In the human body, each organ’s functionality is dependent on the other supporting organs. For instance, for the blood to reach the brain, it must receive communications from the nervous system. Because of this, every human organ or tissue is just as important as the other. However, organs such as the brain and heart for a long time have been termed as the vital organs which facilitate the proper functionality of the whole body, but this has not been the case. What if you found out that the gut is also a considerable vital organ?
What Happens In The Gut?
The gut, also known as the gastrointestinal tract, is an important organ for food transfer to digestive organs such as the liver. Just as the brain, a normal gut imparts specific functions in a healthy person’s nutrient, drug and xenobiotic metabolism. The following takes place in the gut:
- Food digestion and absorption of nutrient molecules necessary for daily living.
- It contains a larger percentage of immune system cells which plays a pivotal role in protecting your body from infections by helping to fight bacteria, viruses, and cancerous cells.
- Ensures that the waste materials from the body are removed.
Shared Similarities With The Brain
The gut has been known to resemble the brain in some ways, which has led to it being termed as the second brain. For instance, when a person is nervous, they tend to have “butterflies” in their stomach. Where do these signs originate? Apparently, the gut does not necessarily act in the same way as the brain, however, it may control romantic feelings or answer a complex question. It majors in controlling the movement of food from ingestion to the action of the responsible enzymes in food breakdown, and to the control of the blood flow that aids in absorption and excretion. The gut has a nervous system called the Enteric Nervous System (ENS) that lines your gastrointestinal tract from the esophagus to the rectum which works kind of similar to the brains’ Central Nervous System (CNS).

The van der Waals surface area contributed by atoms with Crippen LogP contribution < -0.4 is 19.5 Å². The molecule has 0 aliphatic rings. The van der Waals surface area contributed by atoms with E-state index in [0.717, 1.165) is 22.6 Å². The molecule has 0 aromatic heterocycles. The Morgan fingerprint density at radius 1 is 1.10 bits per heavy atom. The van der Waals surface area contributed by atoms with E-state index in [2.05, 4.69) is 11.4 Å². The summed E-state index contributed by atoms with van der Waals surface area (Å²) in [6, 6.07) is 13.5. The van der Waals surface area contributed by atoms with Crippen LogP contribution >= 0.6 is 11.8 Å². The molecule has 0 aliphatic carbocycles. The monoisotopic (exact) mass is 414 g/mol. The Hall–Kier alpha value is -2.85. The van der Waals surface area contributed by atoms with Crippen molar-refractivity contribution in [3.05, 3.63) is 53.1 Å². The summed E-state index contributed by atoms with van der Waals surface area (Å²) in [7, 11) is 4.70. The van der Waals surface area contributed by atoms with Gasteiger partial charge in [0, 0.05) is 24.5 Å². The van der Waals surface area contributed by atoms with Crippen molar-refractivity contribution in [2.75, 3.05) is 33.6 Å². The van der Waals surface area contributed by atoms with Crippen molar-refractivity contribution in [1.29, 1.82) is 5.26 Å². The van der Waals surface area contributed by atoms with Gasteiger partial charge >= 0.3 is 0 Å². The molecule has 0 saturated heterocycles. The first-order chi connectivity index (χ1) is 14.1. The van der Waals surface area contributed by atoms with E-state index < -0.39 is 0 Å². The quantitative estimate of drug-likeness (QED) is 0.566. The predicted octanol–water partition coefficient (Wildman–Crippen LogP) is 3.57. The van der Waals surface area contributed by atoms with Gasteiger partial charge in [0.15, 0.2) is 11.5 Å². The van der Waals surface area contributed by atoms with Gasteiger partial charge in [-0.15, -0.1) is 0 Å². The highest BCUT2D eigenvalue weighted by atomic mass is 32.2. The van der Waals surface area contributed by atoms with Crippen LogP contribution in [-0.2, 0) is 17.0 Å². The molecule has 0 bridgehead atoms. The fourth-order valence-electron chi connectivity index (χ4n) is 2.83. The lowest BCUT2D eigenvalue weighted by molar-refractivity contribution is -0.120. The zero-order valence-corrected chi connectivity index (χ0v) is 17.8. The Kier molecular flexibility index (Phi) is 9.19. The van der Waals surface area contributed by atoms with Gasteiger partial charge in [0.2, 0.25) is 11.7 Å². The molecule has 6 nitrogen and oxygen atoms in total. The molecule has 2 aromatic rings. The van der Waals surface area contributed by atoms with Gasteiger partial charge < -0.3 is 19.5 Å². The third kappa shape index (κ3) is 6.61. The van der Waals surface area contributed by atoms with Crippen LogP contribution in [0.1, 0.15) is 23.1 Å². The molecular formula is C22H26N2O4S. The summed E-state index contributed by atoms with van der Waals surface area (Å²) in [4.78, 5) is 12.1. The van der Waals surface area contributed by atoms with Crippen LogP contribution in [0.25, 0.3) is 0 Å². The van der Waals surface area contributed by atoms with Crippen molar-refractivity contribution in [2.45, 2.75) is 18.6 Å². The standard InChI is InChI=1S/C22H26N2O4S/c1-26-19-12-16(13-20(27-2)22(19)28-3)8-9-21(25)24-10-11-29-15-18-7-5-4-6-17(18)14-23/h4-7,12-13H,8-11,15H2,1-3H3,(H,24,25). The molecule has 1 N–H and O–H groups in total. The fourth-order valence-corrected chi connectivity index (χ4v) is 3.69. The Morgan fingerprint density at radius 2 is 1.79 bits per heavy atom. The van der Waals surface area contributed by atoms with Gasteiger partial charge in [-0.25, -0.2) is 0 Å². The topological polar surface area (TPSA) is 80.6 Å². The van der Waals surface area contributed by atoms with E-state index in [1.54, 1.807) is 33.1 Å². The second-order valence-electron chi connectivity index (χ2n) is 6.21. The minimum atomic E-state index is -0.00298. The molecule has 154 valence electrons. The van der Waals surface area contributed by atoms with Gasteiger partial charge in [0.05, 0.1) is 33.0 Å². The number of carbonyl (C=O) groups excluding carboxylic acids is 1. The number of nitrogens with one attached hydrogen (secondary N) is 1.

Just as the CNS, ENS is richly supplied with nerve cells that act as an important communication tool with other sidelining organs and tissues like the liver and the spleen. There is a major connection between the ENS and CNS going by the fact that during fetal development, CNS gives rise to ENS.
The CNS And ENS Connection
The brain functions by triggering the Central Nervous System in the transportation of certain information to other organs which directly affects the overall manner at which these organs work. In the same way, the ENS in the gut will trigger huge emotional shifts and functional problems, bowel disturbances such as constipation, diarrhea, bloating, pain and general stomach upsets.
There is also a huge connection between the ENS and CNS especially in disease therapy where the connection helps in the effective treatment of certain disorders such as Irritable Bowel Syndrome (IBS). Considering IBS condition as an example, some antidepressants prescribed could be used not for treating the problem in the patients’ “head,” but these medications may calm the symptoms of IBS by acting on the nerve cells in the gut. This has been enhanced through the linked transfer of information between the brain and the gut.
Additionally, CNS and ENS communicate extensively through the hormones, electoral nerve impulses, and neurotransmitters. Going by the working relationship between the “two” brains, it is worth concluding that emotional and psychosocial factors play a significant role in general gut health. In light of this, many studies have connected the gut to be the second brain that influences your general mental nd physical health.